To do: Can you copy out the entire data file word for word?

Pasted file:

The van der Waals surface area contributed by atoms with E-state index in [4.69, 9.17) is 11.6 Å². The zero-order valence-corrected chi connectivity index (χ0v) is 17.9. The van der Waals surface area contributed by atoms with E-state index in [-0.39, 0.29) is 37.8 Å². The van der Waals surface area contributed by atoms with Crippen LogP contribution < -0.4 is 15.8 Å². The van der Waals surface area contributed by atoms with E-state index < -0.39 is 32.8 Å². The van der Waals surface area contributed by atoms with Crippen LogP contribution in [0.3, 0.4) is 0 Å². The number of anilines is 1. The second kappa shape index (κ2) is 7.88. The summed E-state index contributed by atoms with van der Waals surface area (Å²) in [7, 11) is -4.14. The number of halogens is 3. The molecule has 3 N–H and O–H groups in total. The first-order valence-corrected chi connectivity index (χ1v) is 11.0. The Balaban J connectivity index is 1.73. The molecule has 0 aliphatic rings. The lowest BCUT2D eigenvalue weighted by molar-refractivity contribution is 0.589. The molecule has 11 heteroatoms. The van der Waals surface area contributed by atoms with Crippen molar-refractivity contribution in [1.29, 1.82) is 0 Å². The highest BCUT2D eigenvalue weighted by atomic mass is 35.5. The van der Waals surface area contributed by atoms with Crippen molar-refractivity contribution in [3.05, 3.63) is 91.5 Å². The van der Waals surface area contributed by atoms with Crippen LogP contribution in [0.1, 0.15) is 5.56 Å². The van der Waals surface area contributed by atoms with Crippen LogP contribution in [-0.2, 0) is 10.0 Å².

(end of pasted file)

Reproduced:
The van der Waals surface area contributed by atoms with E-state index in [4.69, 9.17) is 11.6 Å². The zero-order valence-corrected chi connectivity index (χ0v) is 17.9. The van der Waals surface area contributed by atoms with E-state index in [-0.39, 0.29) is 37.8 Å². The van der Waals surface area contributed by atoms with Crippen LogP contribution < -0.4 is 15.8 Å². The van der Waals surface area contributed by atoms with E-state index < -0.39 is 32.8 Å². The van der Waals surface area contributed by atoms with Crippen LogP contribution in [0.3, 0.4) is 0 Å². The number of anilines is 1. The second kappa shape index (κ2) is 7.88. The summed E-state index contributed by atoms with van der Waals surface area (Å²) in [7, 11) is -4.14. The number of halogens is 3. The molecule has 3 N–H and O–H groups in total. The first-order valence-corrected chi connectivity index (χ1v) is 11.0. The Balaban J connectivity index is 1.73. The molecule has 0 aliphatic rings. The lowest BCUT2D eigenvalue weighted by molar-refractivity contribution is 0.589. The molecule has 11 heteroatoms. The van der Waals surface area contributed by atoms with Crippen molar-refractivity contribution in [1.29, 1.82) is 0 Å². The highest BCUT2D eigenvalue weighted by atomic mass is 35.5. The van der Waals surface area contributed by atoms with Crippen molar-refractivity contribution in [3.05, 3.63) is 91.5 Å². The van der Waals surface area contributed by atoms with Crippen LogP contribution in [0.1, 0.15) is 5.56 Å². The van der Waals surface area contributed by atoms with Crippen LogP contribution in [-0.2, 0) is 10.0 Å².